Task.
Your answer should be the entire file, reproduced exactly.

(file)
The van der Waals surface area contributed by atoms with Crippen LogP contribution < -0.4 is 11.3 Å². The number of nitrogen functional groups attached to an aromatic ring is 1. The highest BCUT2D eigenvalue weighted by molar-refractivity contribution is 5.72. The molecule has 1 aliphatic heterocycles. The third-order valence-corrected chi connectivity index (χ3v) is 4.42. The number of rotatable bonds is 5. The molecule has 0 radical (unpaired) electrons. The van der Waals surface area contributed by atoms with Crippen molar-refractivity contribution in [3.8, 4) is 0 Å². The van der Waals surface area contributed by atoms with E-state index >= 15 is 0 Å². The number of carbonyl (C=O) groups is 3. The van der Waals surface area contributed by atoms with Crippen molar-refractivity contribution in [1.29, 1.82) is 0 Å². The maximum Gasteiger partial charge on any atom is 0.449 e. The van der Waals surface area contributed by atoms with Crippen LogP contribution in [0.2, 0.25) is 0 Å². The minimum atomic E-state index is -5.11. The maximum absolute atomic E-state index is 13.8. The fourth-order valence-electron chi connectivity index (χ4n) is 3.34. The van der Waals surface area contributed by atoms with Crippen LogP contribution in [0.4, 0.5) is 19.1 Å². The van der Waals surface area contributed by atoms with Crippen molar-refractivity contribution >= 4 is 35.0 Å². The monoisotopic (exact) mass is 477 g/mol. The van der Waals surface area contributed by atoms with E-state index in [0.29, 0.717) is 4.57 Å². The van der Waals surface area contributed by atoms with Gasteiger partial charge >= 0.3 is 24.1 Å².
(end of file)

The van der Waals surface area contributed by atoms with Crippen LogP contribution < -0.4 is 11.3 Å². The number of nitrogen functional groups attached to an aromatic ring is 1. The highest BCUT2D eigenvalue weighted by molar-refractivity contribution is 5.72. The molecule has 1 aliphatic heterocycles. The third-order valence-corrected chi connectivity index (χ3v) is 4.42. The number of rotatable bonds is 5. The molecule has 0 radical (unpaired) electrons. The van der Waals surface area contributed by atoms with Crippen molar-refractivity contribution in [3.8, 4) is 0 Å². The van der Waals surface area contributed by atoms with E-state index >= 15 is 0 Å². The number of carbonyl (C=O) groups is 3. The van der Waals surface area contributed by atoms with Crippen molar-refractivity contribution in [1.29, 1.82) is 0 Å². The maximum Gasteiger partial charge on any atom is 0.449 e. The van der Waals surface area contributed by atoms with Crippen LogP contribution in [0.2, 0.25) is 0 Å². The minimum atomic E-state index is -5.11. The maximum absolute atomic E-state index is 13.8. The fourth-order valence-electron chi connectivity index (χ4n) is 3.34. The van der Waals surface area contributed by atoms with Crippen LogP contribution in [0.4, 0.5) is 19.1 Å². The van der Waals surface area contributed by atoms with Crippen molar-refractivity contribution >= 4 is 35.0 Å². The monoisotopic (exact) mass is 477 g/mol. The van der Waals surface area contributed by atoms with E-state index in [0.29, 0.717) is 4.57 Å². The van der Waals surface area contributed by atoms with Gasteiger partial charge >= 0.3 is 24.1 Å².